Franklin and Winston: An Intimate Portrait of an Epic Friendship

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Random House Publishing Group, Oct 14, 2003 - Biography & Autobiography - 490 pages
173 Reviews
The most complete portrait ever drawn of the complex emotional connection between two of history’s towering leaders

Franklin Roosevelt and Winston Churchill were the greatest leaders of “the Greatest Generation.” In Franklin and Winston, Jon Meacham explores the fascinating relationship between the two men who piloted the free world to victory in World War II. It was a crucial friendship, and a unique one—a president and a prime minister spending enormous amounts of time together (113 days during the war) and exchanging nearly two thousand messages. Amid cocktails, cigarettes, and cigars, they met, often secretly, in places as far-flung as Washington, Hyde Park, Casablanca, and Teheran, talking to each other of war, politics, the burden of command, their health, their wives, and their children.

Born in the nineteenth century and molders of the twentieth and twenty-first, Roosevelt and Churchill had much in common. Sons of the elite, students of history, politicians of the first rank, they savored power. In their own time both men were underestimated, dismissed as arrogant, and faced skeptics and haters in their own nations—yet both magnificently rose to the central challenges of the twentieth century. Theirs was a kind of love story, with an emotional Churchill courting an elusive Roosevelt. The British prime minister, who rallied his nation in its darkest hour, standing alone against Adolf Hitler, was always somewhat insecure about his place in FDR’s affections—which was the way Roosevelt wanted it. A man of secrets, FDR liked to keep people off balance, including his wife, Eleanor, his White House aides—and Winston Churchill.

Confronting tyranny and terror, Roosevelt and Churchill built a victorious alliance amid cataclysmic events and occasionally conflicting interests. Franklin and Winston is also the story of their marriages and their families, two clans caught up in the most sweeping global conflict in history.

Meacham’s new sources—including unpublished letters of FDR’s great secret love, Lucy Mercer Rutherfurd, the papers of Pamela Churchill Harriman, and interviews with the few surviving people who were in FDR and Churchill’s joint company—shed fresh light on the characters of both men as he engagingly chronicles the hours in which they decided the course of the struggle.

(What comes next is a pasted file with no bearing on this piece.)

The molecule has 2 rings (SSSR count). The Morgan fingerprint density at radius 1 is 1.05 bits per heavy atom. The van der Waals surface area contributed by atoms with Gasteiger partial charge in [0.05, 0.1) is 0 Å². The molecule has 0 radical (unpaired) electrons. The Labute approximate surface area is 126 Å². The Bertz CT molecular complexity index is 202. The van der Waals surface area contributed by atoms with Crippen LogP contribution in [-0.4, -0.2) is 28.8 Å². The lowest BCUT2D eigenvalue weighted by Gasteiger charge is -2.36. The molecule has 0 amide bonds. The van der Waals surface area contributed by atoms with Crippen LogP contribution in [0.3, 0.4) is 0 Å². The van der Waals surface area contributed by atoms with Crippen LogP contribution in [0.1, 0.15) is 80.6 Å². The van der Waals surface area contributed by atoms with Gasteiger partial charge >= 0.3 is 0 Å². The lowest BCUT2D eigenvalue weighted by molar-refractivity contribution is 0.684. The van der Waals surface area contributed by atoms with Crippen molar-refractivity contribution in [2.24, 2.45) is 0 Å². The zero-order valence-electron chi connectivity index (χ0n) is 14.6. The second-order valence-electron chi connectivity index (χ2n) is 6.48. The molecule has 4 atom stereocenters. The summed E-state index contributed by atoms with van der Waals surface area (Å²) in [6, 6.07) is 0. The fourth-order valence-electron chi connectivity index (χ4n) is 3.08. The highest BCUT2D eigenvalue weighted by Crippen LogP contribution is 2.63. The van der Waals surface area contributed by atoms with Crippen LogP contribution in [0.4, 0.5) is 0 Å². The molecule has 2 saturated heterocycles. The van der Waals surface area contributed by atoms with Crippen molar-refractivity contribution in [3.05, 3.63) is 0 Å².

Hitler brought them together; later in the war, they drifted apart, but even in the autumn of their alliance, the pull of affection was always there. Charting the personal drama behind the discussions of strategy and statecraft, Meacham has written the definitive account of the most remarkable friendship of the modern age.

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Compelling and well researched. - Goodreads
Excellent book with thought-provoking insights. - Goodreads
Excellent book, by an excellent writer. - Goodreads
Interesting overview of a vital historical friendship. - Goodreads
oh what a love story - Goodreads
Interesting yarn about two important men in history. - Goodreads

Review: Franklin and Winston: An Intimate Portrait of an Epic Friendship

User Review  - Jeni Enjaian - Goodreads

I loved this book. It was absolutely fascinating. Meacham expertly split his narrative between Franklin and Winston, a task that's not easy to do. It made me more than eager to read the Last Lion. (I ... Read full review

Review: Franklin and Winston: An Intimate Portrait of an Epic Friendship

User Review  - The Book Maven - Goodreads

If you pick up this book looking for a tome on military history, I have to tell you that you'll be disappointed. However, if you come around for a book that takes an entirely human angle in its ... Read full review

Contents

Chapter
4
Those Bloody Yankees
39
Chapter 3
83
Copyright

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About the author (2003)

Jon Meacham is the managing editor of Newsweek. Born in Chattanooga in 1969, he is a graduate of The University of the South in Sewanee, Tennessee. The editor of Voices in Our Blood: America’s Best on the Civil Rights Movement, Meacham lives in New York City with his wife and son.

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